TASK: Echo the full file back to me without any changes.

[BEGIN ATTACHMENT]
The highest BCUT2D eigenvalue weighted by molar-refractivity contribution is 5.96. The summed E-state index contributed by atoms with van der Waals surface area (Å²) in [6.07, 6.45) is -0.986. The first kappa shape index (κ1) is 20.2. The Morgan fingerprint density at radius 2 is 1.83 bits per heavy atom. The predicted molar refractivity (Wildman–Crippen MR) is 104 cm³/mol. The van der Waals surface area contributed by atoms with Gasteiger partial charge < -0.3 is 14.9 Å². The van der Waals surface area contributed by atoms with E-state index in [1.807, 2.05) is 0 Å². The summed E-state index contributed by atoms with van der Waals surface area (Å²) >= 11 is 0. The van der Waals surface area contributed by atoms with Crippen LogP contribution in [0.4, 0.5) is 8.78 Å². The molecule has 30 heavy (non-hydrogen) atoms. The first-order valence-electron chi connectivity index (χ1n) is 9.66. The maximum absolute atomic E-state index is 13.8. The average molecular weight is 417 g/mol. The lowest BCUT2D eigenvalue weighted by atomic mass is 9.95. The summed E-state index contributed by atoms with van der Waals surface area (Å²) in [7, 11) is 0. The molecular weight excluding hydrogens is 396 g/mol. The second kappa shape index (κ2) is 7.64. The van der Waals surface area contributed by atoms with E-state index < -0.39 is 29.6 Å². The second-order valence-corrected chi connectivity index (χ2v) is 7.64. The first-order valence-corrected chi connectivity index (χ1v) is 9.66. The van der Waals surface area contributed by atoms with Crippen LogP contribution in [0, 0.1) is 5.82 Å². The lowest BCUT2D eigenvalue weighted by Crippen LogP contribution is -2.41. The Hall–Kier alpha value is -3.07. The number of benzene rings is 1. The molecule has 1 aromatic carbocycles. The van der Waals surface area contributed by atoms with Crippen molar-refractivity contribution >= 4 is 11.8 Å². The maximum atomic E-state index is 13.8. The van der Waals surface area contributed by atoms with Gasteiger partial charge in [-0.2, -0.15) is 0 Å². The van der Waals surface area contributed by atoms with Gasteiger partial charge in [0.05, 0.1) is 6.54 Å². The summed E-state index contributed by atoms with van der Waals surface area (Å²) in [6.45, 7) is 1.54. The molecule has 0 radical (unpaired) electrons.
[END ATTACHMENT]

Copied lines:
The highest BCUT2D eigenvalue weighted by molar-refractivity contribution is 5.96. The summed E-state index contributed by atoms with van der Waals surface area (Å²) in [6.07, 6.45) is -0.986. The first kappa shape index (κ1) is 20.2. The Morgan fingerprint density at radius 2 is 1.83 bits per heavy atom. The predicted molar refractivity (Wildman–Crippen MR) is 104 cm³/mol. The van der Waals surface area contributed by atoms with Gasteiger partial charge < -0.3 is 14.9 Å². The van der Waals surface area contributed by atoms with E-state index in [1.807, 2.05) is 0 Å². The summed E-state index contributed by atoms with van der Waals surface area (Å²) >= 11 is 0. The van der Waals surface area contributed by atoms with Crippen LogP contribution in [0.4, 0.5) is 8.78 Å². The molecule has 30 heavy (non-hydrogen) atoms. The first-order valence-electron chi connectivity index (χ1n) is 9.66. The maximum absolute atomic E-state index is 13.8. The average molecular weight is 417 g/mol. The lowest BCUT2D eigenvalue weighted by atomic mass is 9.95. The summed E-state index contributed by atoms with van der Waals surface area (Å²) in [7, 11) is 0. The molecular weight excluding hydrogens is 396 g/mol. The second kappa shape index (κ2) is 7.64. The van der Waals surface area contributed by atoms with E-state index < -0.39 is 29.6 Å². The second-order valence-corrected chi connectivity index (χ2v) is 7.64. The first-order valence-corrected chi connectivity index (χ1v) is 9.66. The van der Waals surface area contributed by atoms with Crippen LogP contribution in [0, 0.1) is 5.82 Å². The lowest BCUT2D eigenvalue weighted by Crippen LogP contribution is -2.41. The Hall–Kier alpha value is -3.07. The number of benzene rings is 1. The molecule has 1 aromatic carbocycles. The van der Waals surface area contributed by atoms with Crippen molar-refractivity contribution >= 4 is 11.8 Å². The maximum atomic E-state index is 13.8. The van der Waals surface area contributed by atoms with Gasteiger partial charge in [-0.2, -0.15) is 0 Å². The van der Waals surface area contributed by atoms with Gasteiger partial charge in [0.05, 0.1) is 6.54 Å². The summed E-state index contributed by atoms with van der Waals surface area (Å²) in [6.45, 7) is 1.54. The molecule has 0 radical (unpaired) electrons.